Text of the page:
The Scarlet Pimpernel

by

Baroness Orczy

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The Scarlet Pimpernel: Chapter 11 Summary & Analysis

Summary
Analysis
Lord Grenville’s ball is considered “the most brilliant function of the year” in London, and even the Prince of Wales is expected to attend. In the foyer of the massive city estate, Lord Grenville stands ready to greet his distinguished guests, and Chauvelin lurks nearby, scanning the crowd for Lady Blakeney. It is not long before the Prince of Wales arrives with Lady Blakeney on his arm and Sir Percy not far behind.
Lady Blakeney and Sir Percy’s friendship with the Prince of Wales establishes them as the very top of British society and reflects Orczy’s belief in the importance of the aristocracy. The Prince is not just any rich socialite, he is the heir to the British crown.
Themes
Social Class and the French Revolution Theme Icon
“Will Your Highness permit me to introduce M. Chauvelin, the accredited agent of the French Government?” Lord Grenville asks the Prince of Wales. He graciously agrees and welcomes the Frenchman to his country. “We will try to forget the government that sent you, and look upon you merely as our guest,” the Prince of Wales says. Lady Blakeney regards the French agent as an “old friend,” and the Prince of Wales claims Chauvelin is then “doubly welcome.”
The Prince of Wales is perfectly composed as he welcomes Chauvelin, a man whose country has imprisoned a king and killed countless aristocrats, and this reflects the Prince’s perfect English restraint. Undoubtedly, the Prince resents Chauvelin deeply, but he is perfectly polite without a hint of emotion.
Themes
Social Class and the French Revolution Theme Icon
“There is someone else I would crave permission to present to Your Royal Highness,” Lord Grenville says, leading the Prince of Wales to the Comtesse de Tournay. “This is a pleasure, Madame,” the Prince says to the Comtesse, “my father, as you know, is ever glad to welcome those of your compatriots whom France has driven from her shores.” He turns to Lady Blakeney and proceeds to introduce her to the Comtesse. “Every compatriot of Lady Blakeney’s is doubly welcome for her sake,” he says. “Her friends are our friends…her enemies, the enemies of England.”
Presumably, the Prince is aware that the Comtesse despises Marguerite. As Sir Percy’s friend, the Prince likely knows all about Marguerite’s history in France, which makes his comment suspicious. Orczy seems to be highlighting the fact that if British society accepts Lady Blakeney’s past and enemies without question, they are actually condemning the aristocrats, whom many of them wish to save.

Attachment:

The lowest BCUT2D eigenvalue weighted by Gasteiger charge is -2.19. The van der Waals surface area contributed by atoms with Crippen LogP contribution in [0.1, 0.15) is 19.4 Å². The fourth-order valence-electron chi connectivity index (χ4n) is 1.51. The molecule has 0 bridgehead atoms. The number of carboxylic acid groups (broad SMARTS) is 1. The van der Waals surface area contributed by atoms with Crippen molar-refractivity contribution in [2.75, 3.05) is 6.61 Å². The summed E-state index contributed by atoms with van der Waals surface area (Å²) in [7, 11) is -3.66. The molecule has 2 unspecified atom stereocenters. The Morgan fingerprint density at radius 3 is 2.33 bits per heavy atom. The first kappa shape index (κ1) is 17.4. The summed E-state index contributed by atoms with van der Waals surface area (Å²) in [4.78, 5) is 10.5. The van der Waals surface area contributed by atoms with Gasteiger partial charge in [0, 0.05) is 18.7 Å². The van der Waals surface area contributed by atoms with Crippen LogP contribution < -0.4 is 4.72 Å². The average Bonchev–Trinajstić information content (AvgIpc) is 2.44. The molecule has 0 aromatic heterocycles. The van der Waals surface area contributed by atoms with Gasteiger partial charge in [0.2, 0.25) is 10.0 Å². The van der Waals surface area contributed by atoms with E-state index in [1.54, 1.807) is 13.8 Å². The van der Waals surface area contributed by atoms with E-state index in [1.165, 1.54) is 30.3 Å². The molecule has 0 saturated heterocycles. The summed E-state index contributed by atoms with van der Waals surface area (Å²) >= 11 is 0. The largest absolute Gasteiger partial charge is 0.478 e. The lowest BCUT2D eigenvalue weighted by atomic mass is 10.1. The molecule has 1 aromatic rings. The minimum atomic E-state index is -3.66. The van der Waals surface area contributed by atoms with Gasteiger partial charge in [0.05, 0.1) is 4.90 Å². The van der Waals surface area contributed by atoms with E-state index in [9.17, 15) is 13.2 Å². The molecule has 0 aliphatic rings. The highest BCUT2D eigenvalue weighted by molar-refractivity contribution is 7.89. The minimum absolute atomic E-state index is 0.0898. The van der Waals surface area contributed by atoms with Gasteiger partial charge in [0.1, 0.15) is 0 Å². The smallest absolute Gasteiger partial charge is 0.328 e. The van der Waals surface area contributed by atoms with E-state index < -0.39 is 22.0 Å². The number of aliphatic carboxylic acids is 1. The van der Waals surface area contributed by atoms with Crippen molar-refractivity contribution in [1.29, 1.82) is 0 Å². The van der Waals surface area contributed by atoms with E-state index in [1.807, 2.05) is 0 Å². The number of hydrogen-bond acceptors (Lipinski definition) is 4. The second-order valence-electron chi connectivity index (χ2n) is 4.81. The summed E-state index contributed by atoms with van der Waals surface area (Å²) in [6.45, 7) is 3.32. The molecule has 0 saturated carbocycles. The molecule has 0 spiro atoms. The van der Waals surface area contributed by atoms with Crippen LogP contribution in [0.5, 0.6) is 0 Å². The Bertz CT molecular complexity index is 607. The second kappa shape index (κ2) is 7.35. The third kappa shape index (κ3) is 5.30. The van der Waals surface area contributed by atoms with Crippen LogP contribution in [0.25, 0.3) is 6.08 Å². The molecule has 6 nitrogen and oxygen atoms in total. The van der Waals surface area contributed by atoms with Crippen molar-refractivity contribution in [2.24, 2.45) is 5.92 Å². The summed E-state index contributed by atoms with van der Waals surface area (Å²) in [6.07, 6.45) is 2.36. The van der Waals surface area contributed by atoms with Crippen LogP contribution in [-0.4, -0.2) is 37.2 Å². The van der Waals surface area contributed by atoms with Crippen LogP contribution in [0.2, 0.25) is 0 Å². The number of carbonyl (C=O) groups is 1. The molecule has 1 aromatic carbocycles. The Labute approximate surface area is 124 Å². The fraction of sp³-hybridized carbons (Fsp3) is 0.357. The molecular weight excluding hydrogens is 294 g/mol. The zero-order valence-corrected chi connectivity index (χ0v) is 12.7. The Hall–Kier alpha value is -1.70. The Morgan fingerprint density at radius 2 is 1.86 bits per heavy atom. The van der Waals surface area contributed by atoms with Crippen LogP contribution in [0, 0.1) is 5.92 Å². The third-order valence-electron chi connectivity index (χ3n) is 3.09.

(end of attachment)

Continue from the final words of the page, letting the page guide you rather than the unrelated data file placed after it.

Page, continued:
Themes
Social Class and the French Revolution Theme Icon
The Comtesse, whose “respect of royalty amounts almost to a religion,” bows “ceremoniously.” Lady Blakeney does the same, and the Vicomte approaches. The Prince of Wales remembers meeting the Vicomte’s father, the Comte de Tournay, many years ago. “Ah, Monseigneur!” the Vicomte replies. “I was a leetle boy then…I now I owe the honour of this meeting to our protector, the Scarlet Pimpernel.” The Prince immediately silences him, looking in the direction of Chauvelin. “Nay, Monseigneur,” Chauvelin says to the Prince, “pray do not check this gentleman’s display of gratitude; the name of that interesting red flower is well known to me—and to France.”
When the Prince “hushes” the Vicomte, it suggests that the Prince himself is in league with the Scarlet Pimpernel, or at least that he knows Chauvelin is in England to gather information about the Pimpernel and his men. Regardless, Chauvelin’s purpose of apprehending the Pimpernel is more than obvious. The “red flower” is “well known” to Chauvelin and France because the Scarlet Pimpernel sends a notice each time he makes a rescue, and he has sent many notices lately.
Themes
Social Class and the French Revolution Theme Icon
Disguise, Deception, and Dual Identity Theme Icon
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“Faith, then,” the Prince replies, “perhaps you know more about our national hero than we do ourselves…Perchance you know who he is…See!” The Prince turns and motions to the distinguished crowd. “Ah, Monseigneur,” Chauvelin says, “rumor has it in France that Your Highness could—and you would—give the truest account of the enigmatical wayside flower.” The Prince tells Chauvelin that his “lips are sealed,” and that those who know the Scarlet Pimpernel are sworn to absolute secrecy. Outside of these trusted men, no one knows anything about the mysterious hero—except that “he is the bravest gentleman in all the world,” and every English citizen is “proud [..] that [the Scarlet Pimpernel] is an Englishman.”
Chauvelin is obviously being snide and believes that the Prince knows who the Scarlet Pimpernel is. This implies that the Prince is not only sympathetic to the Scarlet Pimpernel’s cause, but likely involved in some other, more direct way as well. The Scarlet Pimpernel’s men have been sworn to secrecy, and when the Prince says that his “lips are sealed,” he implies that he has taken this oath as well, which would make him a member of the League of the Scarlet Pimpernel. This further suggests that the British, particularly British royals, are inherently brave and heroic.
Themes
Social Class and the French Revolution Theme Icon
Disguise, Deception, and Dual Identity Theme Icon